This philosophy doesn’t apply to every website out there, but it sure as hell applies to a lot of them.
Henrik points to some crucial information that slipped under the radar at the Chrome Dev Summit—the Android OS is going to treat progressive web apps much more like regular native apps. This is kind of a big deal.
It’s a good time to go all in on the web. I can’t wait to see what the next few years bring. Personally, I feel like the web is well poised to replace the majority of apps we now get from app stores.
Here’s the video of the talk I gave at Smashing Conference in Barcelona last month—one of its last outings.
This is nice example of a web component that degrades gracefully—if custom elements aren’t supported, you still get the markdown content, just not converted to HTML.
<ah-markdown> ## Render some markdown! </ah-markdown>
We all make assumptions, it’s natural and normal. But we also need to be jolted out of those assumptions on a regular basis to help us see that not everyone uses the web the way we do. I’ve talked about loving doing support for that reason, but I also love it when I’m on a slow network, it shows me how some people experience the web all the time; that’s good for me.
I’m privileged to have fast devices and fast, broadband internet, along with a lot of other privileges. Not remembering that privilege while I work and assuming that everyone is like me is, quite possibly, one of the biggest mistakes I can make.
Building a good foundation using HTML is like building a good foundation for a house. Without it, you run the risk of having to deal with issues that are difficult and expensive to fix later on.
Excellent guidelines from GDS on providing services that work well on mobile. The watchwords are:
- responsive design,
- progressive enhancement,
- open data, and
- emerging technology (service workers, notifications, etc.).
Native and hybrid apps are rarely justified.
Mandy is fighting the good fight for the open web from within Vox Media. Her publishing tools have been built with a secret weapon…
This practice — which I refer to unoriginally as progressively enhanced storytelling — also has the added benefit of helping us make our content more accessible to more kinds of users, especially those with disabilities.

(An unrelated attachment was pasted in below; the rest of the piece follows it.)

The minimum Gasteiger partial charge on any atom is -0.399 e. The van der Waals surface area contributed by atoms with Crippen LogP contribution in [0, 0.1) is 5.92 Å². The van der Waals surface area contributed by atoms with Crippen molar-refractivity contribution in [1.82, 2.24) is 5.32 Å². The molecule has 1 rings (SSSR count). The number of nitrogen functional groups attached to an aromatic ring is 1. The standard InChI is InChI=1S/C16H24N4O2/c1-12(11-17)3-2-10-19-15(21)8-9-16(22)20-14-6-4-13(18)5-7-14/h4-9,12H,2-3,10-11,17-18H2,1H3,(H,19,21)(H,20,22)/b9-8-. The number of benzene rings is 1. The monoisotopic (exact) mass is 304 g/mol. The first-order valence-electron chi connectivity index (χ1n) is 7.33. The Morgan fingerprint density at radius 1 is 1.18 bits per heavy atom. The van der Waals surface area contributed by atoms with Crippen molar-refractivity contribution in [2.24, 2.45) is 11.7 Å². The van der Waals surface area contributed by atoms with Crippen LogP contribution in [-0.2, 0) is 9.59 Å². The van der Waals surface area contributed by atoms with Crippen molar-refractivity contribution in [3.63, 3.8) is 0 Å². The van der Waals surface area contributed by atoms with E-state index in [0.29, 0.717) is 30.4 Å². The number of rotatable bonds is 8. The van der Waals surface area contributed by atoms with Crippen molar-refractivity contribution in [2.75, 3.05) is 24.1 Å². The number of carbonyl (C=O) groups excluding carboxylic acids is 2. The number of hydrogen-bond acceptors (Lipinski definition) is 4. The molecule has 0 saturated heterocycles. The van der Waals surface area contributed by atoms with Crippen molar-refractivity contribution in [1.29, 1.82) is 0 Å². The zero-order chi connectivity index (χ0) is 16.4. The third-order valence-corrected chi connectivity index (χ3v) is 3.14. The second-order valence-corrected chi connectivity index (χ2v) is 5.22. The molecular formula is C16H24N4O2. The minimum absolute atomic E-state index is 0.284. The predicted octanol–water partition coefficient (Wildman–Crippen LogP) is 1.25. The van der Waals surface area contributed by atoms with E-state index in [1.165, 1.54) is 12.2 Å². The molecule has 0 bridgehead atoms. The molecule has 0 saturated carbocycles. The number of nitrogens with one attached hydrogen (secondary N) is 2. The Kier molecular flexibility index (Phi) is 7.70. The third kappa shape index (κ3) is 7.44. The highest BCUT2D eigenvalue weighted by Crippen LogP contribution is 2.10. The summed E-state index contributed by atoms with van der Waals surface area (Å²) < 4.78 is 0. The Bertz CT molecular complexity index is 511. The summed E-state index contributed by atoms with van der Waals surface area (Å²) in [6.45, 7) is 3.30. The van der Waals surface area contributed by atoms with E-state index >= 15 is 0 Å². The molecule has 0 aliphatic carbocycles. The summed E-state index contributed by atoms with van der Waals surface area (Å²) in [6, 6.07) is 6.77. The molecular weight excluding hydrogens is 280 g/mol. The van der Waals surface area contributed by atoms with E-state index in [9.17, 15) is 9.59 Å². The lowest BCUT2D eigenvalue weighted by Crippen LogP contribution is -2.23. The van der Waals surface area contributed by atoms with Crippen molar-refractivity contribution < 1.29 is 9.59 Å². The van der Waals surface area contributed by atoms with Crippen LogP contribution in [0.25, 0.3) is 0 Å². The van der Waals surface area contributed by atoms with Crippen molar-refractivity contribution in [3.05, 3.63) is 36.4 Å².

I spoke my brains in this podcast episode, all about web components, progressive enhancement and backwards compatibility.
A step-by-step walkthrough of layering on enhancements to a site. The article shows the code used, but it isn’t really the code that matters—it’s the thought and planning that went into it.
Good stuff from Aaron…
Progressive enhancement embraces the idea of experience as a continuum rather than some singular ideal.
Progressive enhancement’s focus on providing a baseline experience that makes no assumptions about browser features will provide a robust foundation for any project.
Riffing on an offhand comment I made about progressive enhancement being a form of “technical credit”, Chris dives deep into what exactly that means. There’s some really great thinking here.
With such a wide array of both expected and unexpected properties of the current technological revolution, building our systems in such a way to both be resilient to potential failures and benefit from unanticipated events surely is a no-brainer.
Does Progressive Enhancement Have a Place in Today’s Web? - George Brocklehurst, thoughtbot - YouTube
Spoiler: the answer is “Yes!”.
It’s a way of building web applications that’s very similar to making a sandwich.
This talk is itself a tasty sandwich of good stuff.
This is a truly fantastic example of progressive enhancement applied to a form.
What I love about this is that it shows how progressive enhancement isn’t a binary on/off choice: there are layers and layers of enhancements here, from simple inline validation all the way to service workers and background sync, with many options in between.
This is such a great perspective on what it’s like to build for the web over the long term. The web will always be a little bit broken, and that’s okay—we can plan for that.
The Web has history. If you build with web technology it will stick around. We try not to break the web even if it means the mistakes and bad decisions we have made in the past (and will make in the future) get set in stone.
Is animation “just” an enhancement? + WebGL effects & SVG paths explained - The UI Animation Newsletter #16.30
Yes! Yes! Yes! Val nails the essence of progressive enhancement:
Never feel like it’s a waste to dedicate time to the enhancements; to put real thought and effort into your animations and what they’ll contribute to the experience. Progressive enhancement is all about freeing up your time to make the enhancements great once you’ve got that basic core functionality covered. That’s the path to making new and wonderful things on the web while also being responsible. It’s quite literally a way to get the best of both worlds.
I heard nothing but good things about this talk from the Fronteers conference. There’s some great stuff in here—I really like its historical perspective.
Charlotte is a big fan of feature queries.
Eric walks through a really nice use of CSS shapes and
@supports on a page of the An Event Apart site.
It’s a nice little illustration of how we can use advanced features of CSS right now, without the usual wait for widespread support.
Here’s the video of the talk I gave in Berlin recently. I had a lot to squeeze into a short time slot so I just went for it, and I got bit carried away …but people seemed to like that.